why Timms believes the best is still to comeApril 2004
The world’s only corporate social responsibility minister tells EP how two new government measures will have a ‘significant’ impact on the spread of CSR
Stephen Timms may have been the UK’s minister for corporate social responsibility for almost two years now, but he feels his most significant achievements are still round the corner.
While he likes to claim some credit for what he describes as the ‘rapid increase of interest in CSR’ since he took up the post as its third incumbent in 2002, Timms believes he will be able to claim a lot more once he sets up a CSR Academy this summer.
Timms is waiting on advice on how to set up the academy from a steering group led by Clive Mather, chairman of Shell UK. But already the minister has a firm idea of how it will shape up.
It will, he says, be a real entity, not a virtual organization accessed through the internet with no physical headquarters. ‘There may well be a virtual dimension to it, but I expect there to be a place where this institution has its base,’ he says. ‘It will promote the availability of good quality CSR training but will not be a direct provider itself, and though we’re not talking about a big institution, it will be a catalyst that will allow us to look at training provision to make sure it’s of good quality and widely available.’
Although questions remain about how the Academy will be funded, and about what the input of business will be, Timms is convinced that its creation is ‘potentially a very significant government intervention’, in line with just the kind of light touch his government favours on CSR.
As the minister who – in a different department – was responsible for implementing the relatively modest UK disclosure regulation that forced pension funds to state their policy on socially responsible investment, he is a firm believer in the power of leading business by the hand, rather than prodding it forward with a pointed stick.
That’s why he feels his department’s plans to require large companies to publish annual Operating and Financial Reviews that take account of social and environmental issues where material, will also be a landmark of his tenure. Many CSR commentators argue that the OFR requirement is likely to be so weak that it will allow companies to publish as little as they want, but Timms says we may all be surprised at the leverage that this regulation will have.
‘It will make a big difference,’ he argues. ‘It will change the culture and make it much more the norm that companies provide good, dependable information on social and environmental matters. If you look at the pensions disclosure regulation, that was a very light-touch intervention by the government, but the consequences have been far-reaching. That illustrates very well that if you’re smart about this kind of thing, you can have a big impact without increasing the regulatory burden.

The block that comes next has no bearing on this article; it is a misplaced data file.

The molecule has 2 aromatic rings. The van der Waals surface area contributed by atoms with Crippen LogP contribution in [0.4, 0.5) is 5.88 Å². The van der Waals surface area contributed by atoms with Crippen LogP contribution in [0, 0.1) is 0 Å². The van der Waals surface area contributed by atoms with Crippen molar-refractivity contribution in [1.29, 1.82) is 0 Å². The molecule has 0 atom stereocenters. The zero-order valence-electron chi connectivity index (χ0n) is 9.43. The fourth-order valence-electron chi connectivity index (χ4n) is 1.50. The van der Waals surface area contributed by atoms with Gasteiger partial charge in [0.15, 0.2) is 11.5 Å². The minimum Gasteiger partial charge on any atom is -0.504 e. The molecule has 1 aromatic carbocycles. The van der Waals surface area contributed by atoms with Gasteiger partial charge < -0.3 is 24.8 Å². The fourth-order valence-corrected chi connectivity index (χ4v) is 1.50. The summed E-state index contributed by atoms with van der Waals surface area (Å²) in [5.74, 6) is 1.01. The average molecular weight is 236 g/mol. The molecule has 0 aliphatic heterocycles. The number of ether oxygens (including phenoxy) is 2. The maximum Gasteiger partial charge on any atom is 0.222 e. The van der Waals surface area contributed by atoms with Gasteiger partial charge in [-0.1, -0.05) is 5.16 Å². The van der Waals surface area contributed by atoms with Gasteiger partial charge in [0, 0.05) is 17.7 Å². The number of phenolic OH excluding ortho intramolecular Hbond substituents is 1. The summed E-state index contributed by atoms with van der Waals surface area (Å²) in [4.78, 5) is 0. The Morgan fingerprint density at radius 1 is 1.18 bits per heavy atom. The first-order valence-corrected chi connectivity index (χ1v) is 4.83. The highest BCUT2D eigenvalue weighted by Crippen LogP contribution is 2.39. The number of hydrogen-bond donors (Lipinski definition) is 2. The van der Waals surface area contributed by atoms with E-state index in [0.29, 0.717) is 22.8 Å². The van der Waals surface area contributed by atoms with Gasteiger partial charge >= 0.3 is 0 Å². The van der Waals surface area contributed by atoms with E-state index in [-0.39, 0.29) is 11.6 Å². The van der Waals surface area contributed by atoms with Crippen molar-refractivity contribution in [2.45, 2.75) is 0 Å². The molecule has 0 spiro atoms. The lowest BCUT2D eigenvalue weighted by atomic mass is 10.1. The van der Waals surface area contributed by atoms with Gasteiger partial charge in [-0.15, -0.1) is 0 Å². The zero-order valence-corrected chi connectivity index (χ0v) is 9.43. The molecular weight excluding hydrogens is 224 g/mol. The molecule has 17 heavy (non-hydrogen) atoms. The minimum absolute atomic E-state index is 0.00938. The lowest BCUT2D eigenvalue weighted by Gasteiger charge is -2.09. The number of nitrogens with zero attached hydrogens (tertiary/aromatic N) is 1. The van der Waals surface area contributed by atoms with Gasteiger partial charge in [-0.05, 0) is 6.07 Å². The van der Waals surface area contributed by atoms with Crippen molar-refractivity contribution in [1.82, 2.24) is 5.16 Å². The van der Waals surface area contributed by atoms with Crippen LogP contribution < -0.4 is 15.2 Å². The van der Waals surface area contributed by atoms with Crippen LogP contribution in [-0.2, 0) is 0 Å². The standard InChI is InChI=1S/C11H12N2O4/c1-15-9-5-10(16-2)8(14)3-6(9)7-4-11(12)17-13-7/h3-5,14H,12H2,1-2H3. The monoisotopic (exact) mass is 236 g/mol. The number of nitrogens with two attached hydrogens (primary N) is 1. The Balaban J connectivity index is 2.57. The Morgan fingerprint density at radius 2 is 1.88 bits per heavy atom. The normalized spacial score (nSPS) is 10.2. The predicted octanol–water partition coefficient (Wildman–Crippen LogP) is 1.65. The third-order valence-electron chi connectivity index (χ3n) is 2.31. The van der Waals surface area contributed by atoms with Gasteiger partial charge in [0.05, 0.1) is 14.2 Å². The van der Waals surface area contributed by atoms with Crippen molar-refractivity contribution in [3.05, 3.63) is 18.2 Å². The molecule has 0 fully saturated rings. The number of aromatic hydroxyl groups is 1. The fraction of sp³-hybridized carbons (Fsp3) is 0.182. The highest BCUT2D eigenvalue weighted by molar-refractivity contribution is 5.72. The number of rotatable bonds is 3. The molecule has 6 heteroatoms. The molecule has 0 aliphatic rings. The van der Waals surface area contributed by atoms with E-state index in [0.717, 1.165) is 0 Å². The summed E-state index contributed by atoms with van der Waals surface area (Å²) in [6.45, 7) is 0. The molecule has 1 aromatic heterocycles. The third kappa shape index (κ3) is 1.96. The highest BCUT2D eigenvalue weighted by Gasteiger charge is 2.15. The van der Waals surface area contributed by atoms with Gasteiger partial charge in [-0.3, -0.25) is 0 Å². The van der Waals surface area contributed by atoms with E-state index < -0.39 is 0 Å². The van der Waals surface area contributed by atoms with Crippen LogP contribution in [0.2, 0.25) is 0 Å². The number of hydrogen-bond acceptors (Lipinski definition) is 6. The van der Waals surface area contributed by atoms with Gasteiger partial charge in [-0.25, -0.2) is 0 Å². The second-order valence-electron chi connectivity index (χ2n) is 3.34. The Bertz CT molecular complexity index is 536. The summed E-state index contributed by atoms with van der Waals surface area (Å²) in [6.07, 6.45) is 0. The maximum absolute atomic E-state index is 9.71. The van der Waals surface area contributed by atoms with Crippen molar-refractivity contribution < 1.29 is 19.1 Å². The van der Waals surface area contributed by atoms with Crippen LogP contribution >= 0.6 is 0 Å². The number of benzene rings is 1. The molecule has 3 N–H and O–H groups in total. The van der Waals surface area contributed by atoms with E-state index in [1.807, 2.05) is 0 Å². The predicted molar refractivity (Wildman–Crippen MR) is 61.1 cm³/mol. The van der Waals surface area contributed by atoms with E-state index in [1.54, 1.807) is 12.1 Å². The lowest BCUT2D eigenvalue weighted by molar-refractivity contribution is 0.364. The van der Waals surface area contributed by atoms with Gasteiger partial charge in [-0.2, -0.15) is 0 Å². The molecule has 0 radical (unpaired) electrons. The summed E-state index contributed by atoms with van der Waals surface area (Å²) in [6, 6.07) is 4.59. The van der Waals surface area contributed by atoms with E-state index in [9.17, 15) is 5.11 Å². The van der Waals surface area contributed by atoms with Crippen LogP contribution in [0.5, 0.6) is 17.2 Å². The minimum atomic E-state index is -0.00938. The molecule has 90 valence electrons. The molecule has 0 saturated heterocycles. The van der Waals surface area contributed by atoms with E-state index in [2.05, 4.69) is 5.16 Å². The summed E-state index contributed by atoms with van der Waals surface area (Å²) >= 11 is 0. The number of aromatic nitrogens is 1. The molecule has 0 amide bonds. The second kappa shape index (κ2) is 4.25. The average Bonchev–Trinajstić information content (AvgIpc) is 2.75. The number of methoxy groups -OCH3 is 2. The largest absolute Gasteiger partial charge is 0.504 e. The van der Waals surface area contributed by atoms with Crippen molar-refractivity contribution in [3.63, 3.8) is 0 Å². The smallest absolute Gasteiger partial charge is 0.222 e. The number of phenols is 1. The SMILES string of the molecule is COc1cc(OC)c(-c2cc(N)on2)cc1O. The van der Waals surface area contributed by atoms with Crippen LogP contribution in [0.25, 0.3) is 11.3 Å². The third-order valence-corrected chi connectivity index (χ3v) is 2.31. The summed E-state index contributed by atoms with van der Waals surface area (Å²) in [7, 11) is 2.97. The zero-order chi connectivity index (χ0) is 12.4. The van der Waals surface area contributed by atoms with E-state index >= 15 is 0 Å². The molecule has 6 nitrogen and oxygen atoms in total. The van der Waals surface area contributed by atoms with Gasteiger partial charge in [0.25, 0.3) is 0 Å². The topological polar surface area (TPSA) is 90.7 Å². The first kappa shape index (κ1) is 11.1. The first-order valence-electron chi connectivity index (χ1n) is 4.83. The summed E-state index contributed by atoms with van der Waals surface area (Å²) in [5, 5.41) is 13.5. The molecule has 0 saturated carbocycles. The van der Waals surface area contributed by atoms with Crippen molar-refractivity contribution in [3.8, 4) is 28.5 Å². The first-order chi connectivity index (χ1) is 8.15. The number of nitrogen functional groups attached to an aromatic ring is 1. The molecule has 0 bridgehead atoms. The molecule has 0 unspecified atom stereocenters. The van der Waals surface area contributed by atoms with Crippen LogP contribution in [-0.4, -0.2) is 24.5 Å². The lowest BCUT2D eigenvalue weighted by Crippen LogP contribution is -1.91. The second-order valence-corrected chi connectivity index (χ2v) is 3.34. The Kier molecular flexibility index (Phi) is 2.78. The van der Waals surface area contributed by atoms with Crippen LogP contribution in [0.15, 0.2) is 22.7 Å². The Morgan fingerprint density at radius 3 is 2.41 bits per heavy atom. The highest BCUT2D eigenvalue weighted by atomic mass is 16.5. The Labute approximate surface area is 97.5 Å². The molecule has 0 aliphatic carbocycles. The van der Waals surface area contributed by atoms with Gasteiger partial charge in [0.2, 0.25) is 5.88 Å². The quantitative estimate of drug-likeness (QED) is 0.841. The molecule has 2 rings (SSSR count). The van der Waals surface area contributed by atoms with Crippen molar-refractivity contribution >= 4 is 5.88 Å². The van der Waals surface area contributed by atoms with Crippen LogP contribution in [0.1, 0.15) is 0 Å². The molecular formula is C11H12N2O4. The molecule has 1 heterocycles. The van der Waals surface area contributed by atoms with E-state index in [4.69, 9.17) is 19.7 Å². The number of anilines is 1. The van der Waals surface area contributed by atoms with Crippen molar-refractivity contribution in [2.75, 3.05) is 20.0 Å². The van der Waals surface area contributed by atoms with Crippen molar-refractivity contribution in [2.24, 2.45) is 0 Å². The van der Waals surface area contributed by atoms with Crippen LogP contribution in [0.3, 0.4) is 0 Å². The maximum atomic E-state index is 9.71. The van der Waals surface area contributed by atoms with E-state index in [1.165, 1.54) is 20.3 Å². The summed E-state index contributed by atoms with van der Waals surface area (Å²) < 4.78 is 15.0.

‘OFRs will be quite powerful levers for change in companies’ behaviour, especially in terms of the issues arising out of the reports that they will be required to produce,’ he believes.
In general, says Timms, UK companies have made a ‘lot of progress’ on social reporting in the UK, and heavy-handed regulation could encourage box-ticking rather than enthusiasm and commitment. ‘The OFR requirement is going to be quite a significant step in changing corporate culture, and it will be much more effective than any box-ticking approach,’ he says.
By the same token, Timms prefers government not to intervene directly on corporate governance issues, even though recent accounting scandals and growing public anger at executive pay levels threaten to undermine the progress made in other areas of business responsibility. He supports the decision of his boss, Patricia Hewitt, not to curb ‘fat cat’ pay with legislation and to trust in the power of investors, at least for the time being.
‘The most effective check on excess of that kind is active shareholder involvement,’ he says. ‘We have already started seeing shareholders scrutinizing executive pay and other boardroom issues, and I think that’s going to be a better way of addressing these problems.’
Thinking aloud, Timms suggests there may be a role for his department to help collect a ‘common body of information’ on the social, environmental and ethical performance of UK companies, which investors can then use to inform their voting decisions. But he is quick to stress this is only an idea, and that he has an ‘open mind’ on its usefulness.
For someone who is so careful to keep a light hand on the tiller, it would be out of character for Timms to support a service that market forces already deliver – forces that ministerial rhetoric have helped to shape.
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